Senate Majority Leader Harry Reid and his fellow Democrats changed the Senate's rules Thursday, freeing President Barack Obama to staff his administration with the people he wants and fill the federal bench with judges of his choosing.
There are 100 senators, and winning a simple majority (51 senators, or 50 if the vice president votes to break a tie) was once sufficient to confirm presidential nominees and pass legislation. But over the past several decades, both parties have increasingly used the filibuster—a procedural move that requires 60 senators to end debate and force a vote—to block the other side's agenda. Since 2009, when Obama took office, Senate Republicans have used constant filibuster threats to force Democrats to win 60 votes to do almost anything. On Thursday, Democrats finally decided they'd had enough, and changed the rules. In the future, executive-branch and judicial nominees will be subject to simple up-or-down majority votes. But the filibuster lives on partially: Legislation and Supreme Court nominees will still be subject to filibusters.
The filibuster has bedeviled Democrats ever since Obama took office. A world without the filibuster would include major pieces of progressive legislation: The Affordable Care Act would have a single-payer option, the stimulus act would have been much larger, and gun control would have passed the Senate. The Senate might have even managed to pass a version of a cap-and-trade climate change mitigation bill in 2010 if it hadn't been for the filibuster. Despite this constant obstruction, Democrats were timid, afraid to upend Senate tradition.
Then, over the past several months, a fight over nominees to a little-known but influential court pushed Reid to finally change the rules.
The United States Court of Appeals for the District of Columbia Circuit is the second most powerful court in the country. Obama has nominated four judges to fill vacancies on the court, but Republicans have blocked them all, arguing that the court doesn't need any extra judges (one of Obama's nominees has since withdrawn from consideration). Sen. Chuck Grassley (R-Iowa*) introduced a bill to reduce the number of slots on the DC court. It's a bit rich; Republicans had no objections to the size of the court when George W. Bush was president, and no one imagines they'd raise the same complaints if Mitt Romney had won in 2012.
The real reason Democrats were so eager to confirm Obama's DC Circuit nominees, and Republicans were so desperate to block them, is that the court's current conservative majority has repeatedly blocked the president's agenda. Since most of the federal bureaucracy resides in DC, the DC Circuit is tasked with assessing the constitutionality of federal rules and regulations. Conservatives on the court have neutered much of Dodd-Frank, the post-recession financial reform bill that was meant to keep banks in check. The court also overturned Obama's ability to appoint staff while Congress is out of town and struck down state environmental rules that would have regulated emissions from other states.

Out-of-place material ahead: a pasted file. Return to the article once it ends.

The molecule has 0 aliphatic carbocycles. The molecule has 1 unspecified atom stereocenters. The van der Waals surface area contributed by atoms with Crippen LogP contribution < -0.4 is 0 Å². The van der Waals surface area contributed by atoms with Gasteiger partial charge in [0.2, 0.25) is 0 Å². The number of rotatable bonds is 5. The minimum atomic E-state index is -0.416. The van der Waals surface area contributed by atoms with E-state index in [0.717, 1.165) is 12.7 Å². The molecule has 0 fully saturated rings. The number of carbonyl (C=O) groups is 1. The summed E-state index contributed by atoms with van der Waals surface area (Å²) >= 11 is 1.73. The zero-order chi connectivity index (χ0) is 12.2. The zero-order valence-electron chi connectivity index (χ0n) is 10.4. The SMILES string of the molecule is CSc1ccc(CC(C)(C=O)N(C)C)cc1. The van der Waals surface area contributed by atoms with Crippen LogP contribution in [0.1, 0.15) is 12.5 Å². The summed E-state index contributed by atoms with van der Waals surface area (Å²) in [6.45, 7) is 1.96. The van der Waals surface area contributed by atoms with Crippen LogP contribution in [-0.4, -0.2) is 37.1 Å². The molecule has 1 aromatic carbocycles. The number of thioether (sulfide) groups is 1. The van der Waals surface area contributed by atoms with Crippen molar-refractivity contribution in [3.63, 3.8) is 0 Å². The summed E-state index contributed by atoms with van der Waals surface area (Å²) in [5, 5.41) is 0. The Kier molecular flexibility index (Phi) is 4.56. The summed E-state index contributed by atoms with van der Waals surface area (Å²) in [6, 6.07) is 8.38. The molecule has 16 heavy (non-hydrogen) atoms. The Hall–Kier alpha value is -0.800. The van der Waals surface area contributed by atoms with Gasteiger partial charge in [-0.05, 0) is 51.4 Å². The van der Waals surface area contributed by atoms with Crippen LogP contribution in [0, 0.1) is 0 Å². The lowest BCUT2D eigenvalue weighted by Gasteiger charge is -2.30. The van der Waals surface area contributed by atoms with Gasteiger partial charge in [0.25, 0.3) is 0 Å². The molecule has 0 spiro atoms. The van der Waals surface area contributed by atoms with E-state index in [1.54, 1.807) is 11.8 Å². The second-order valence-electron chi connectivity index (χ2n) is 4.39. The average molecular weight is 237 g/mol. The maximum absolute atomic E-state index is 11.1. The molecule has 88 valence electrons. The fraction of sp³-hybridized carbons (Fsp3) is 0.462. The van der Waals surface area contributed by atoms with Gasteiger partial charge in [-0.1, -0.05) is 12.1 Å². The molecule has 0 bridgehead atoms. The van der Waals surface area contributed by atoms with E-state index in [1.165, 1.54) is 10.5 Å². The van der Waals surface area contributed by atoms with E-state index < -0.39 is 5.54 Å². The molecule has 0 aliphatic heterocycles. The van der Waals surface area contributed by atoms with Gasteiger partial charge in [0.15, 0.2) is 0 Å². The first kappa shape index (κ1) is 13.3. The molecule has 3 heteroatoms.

The DC Circuit is also known as a feeder for the Supreme Court. Chief Justice John Roberts once sat on the DC Circuit, as did Justices Atonin Scalia, Clarence Thomas, and Ruth Bader Ginsburg. Bill Clinton nominated future Supreme Court Justice Elena Kagan to the DC court in 1999, but her nomination stalled in committee and she withdrew her name.
As Kagan's case indicates, it's not unheard of for a president's nominee not to make it onto the court. Democrats filibustered Miguel Estrada, a George W. Bush nominee who had been touted as a future Supreme Court justice.
There's a different quality to the latest string of filibusters. Democrats objected to Estrada's conservative views, not the concept of Bush appointing judges. The current batch of Senate Republicans have gone a step further, blocking any person Obama nominates to the DC court, regardless of the nominee's merits. Patricia Millett, one of Obama's nominees for the DC Circuit, has been endorsed by a wide-ranging coalition that includes Ken Starr, Ted Olson, and Paul Clement, three Republicans who served as solicitor general, the government's top litigator. On Thursday afternoon, the Senate voted, 55-43, to move Millet a step closer to confirmation. If Democrats hadn't changed the rules, the vote would have failed.
Correction: An earlier version of this article incorrectly referred to Sen. Chuck Grassley as a Democrat. He is most assuredly a Republican.